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Published: 16 january 2020 19:51

Viktorija Vanagė. What awaits the real estate investment market in 2020?

Viktorija Vanagė
Asmeninio arch.nuotr. / Viktorija Vanagė

Real estate remains one of the most popular investments for Lithuanians, but what awaits this market in 2020?

Need to pay more

With Lithuanian politicians seeking to accomplish at all costs the promises they have made to voters, money is handed out with one hand, while the other hand puts in place ever new taxes, which will most reach those, who strive to live better and invest their money into their own home or renting it. From 2020, the government reduced the untaxed real estate property threshold to 150 thousand euro. This means that people, who own real estate for over 150 thousand euro must pay a 0.5% tax above this sum. This tax is calculated to impact around 37 thousand individuals, with 26 thousand of them being in Vilnius. As such, without a doubt there could be a slight decline in real estate transactions in the major cities and individuals dealing in home lease could be impacted.

Furthermore, the government removed business permits for home lease, where more than one unit is leased. From now on, a business permit will have to be obtained for every single owned home. This means that those making investments or planning to invest into lease, costs increase and investment returns decline. This may lead some to seek other alternatives or into the shadow economy.

Real estate crowdfunding to grow

With commercial banks continuing to reduce their pace of issuing loans, increasingly many real estate developers will be forced to look for alternative financing sources. Thus, crowdfunding will rise in 2020 and investors will have more choice, as to what projects they will wish to invest in. However, on the other side of the coin, interest rates offered to investors will decline. This trend is already visible even now, where projects with 8% annual interest rates are easily financed. This is a natural stage of the crowdfunding market’s development, which Western countries have already completed and where this means of financing has been operating for some time. Without a doubt, this is augmented by inflation and continuously growing amounts of funds lying in citizens’ accounts. However, with ever lower interest rates, there will also be larger, safer projects, thus more reliable loans will pay off decreasing interest rates.

In essence, the new real estate tax changes could even serve the crowdfunding market because crowdfunding platforms with real estate mortgaging could become even more appealing to investors due to lower taxation and time costs, as compared to purchasing and leasing real estate.

New European regulation to increase competition in Europe

In December 2019, Finland, which held the EU presidency and the European Parliament reached a political agreement on a new system, which would ease crowdfunding platform service provision across the EU.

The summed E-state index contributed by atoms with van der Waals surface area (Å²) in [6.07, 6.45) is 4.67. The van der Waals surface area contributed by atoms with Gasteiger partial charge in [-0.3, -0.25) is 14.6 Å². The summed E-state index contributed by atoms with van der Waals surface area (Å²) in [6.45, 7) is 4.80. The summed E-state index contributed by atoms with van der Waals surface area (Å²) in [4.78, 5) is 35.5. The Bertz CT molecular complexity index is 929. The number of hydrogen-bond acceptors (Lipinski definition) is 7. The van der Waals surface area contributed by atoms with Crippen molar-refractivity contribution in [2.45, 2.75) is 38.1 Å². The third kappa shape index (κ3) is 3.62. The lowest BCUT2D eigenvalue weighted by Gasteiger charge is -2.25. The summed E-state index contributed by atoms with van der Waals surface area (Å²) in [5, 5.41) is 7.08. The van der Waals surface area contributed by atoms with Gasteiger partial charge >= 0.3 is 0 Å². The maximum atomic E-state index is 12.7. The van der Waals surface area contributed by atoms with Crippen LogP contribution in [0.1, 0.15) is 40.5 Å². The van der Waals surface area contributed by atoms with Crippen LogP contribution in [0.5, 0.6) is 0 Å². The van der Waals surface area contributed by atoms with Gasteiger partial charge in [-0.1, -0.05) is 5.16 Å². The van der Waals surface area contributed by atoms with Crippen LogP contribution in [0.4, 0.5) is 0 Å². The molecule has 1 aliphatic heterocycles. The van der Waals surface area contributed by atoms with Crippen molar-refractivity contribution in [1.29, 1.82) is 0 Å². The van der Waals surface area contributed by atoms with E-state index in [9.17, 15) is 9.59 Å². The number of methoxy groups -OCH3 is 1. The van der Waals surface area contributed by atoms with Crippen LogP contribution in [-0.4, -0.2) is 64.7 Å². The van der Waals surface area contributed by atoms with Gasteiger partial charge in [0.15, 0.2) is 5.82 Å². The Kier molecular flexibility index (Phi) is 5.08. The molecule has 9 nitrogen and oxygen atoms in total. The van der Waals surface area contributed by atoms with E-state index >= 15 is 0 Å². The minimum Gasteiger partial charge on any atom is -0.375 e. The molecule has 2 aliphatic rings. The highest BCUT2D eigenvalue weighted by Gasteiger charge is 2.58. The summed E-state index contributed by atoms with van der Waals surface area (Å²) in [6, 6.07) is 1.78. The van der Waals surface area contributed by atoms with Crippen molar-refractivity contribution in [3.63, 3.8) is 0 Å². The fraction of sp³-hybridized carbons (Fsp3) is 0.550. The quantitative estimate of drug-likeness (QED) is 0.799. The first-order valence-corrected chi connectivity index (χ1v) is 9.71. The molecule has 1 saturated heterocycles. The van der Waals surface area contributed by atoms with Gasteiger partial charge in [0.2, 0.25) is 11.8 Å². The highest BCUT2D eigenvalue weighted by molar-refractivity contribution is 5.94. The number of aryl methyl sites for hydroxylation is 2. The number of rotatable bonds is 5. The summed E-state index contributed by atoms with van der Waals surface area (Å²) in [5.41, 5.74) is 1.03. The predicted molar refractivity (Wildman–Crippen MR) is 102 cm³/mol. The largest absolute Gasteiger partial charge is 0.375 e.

The new regulations seek to encourage international business financing because existing national regulations differ to the point of hampering international crowdfunding service provision and this has a direct impact on the operations of these services’ domestic market. This is first of all because the legal system ceases to apply at national borders, major legal requirement maintenance costs emerge for minor investors, who often face challenges disproportionate to the size of their investments.

Due to the same reasons, crowdfunding service providers employing such platforms are not encouraged to offer their services in member states they are not based in. As such, up to now the crowdfunding market was mostly operating on the national scale, not granting the opportunity for the EU crowdfunding market to grow and not granting companies the capacity to employ crowdfunding services.

While the new common EU directive could bring about new requirements, Lithuanian crowdfunding platforms will not need to implement major changes because the directive is rather similar to regulations already existing in Lithuania. As such, the anticipated changes will only enhance competition and crowdfunding development in Europe for Lithuanian platforms.

The Statista crowdfunding survey predicts that in 2020, the global crowdfunding market should grow by around 23.3%. However, considering that the EU plans to approve common regulations, this growth is likely to be greater in the union and in Lithuania, the crowdfunding market could even double in scale over the coming year.

Looking at the real estate investment market in general for 2020, it can be said there will definitely be changes. On one hand, it seems that 2020 will not favour traditional means of investment. However, on the other hand, the alternative real estate investment market will experience positive changes, which will spur on this market’s growth.

Viktorija Vanagė is a real estate expert and the founder of the crowdfunding platform Profitus.


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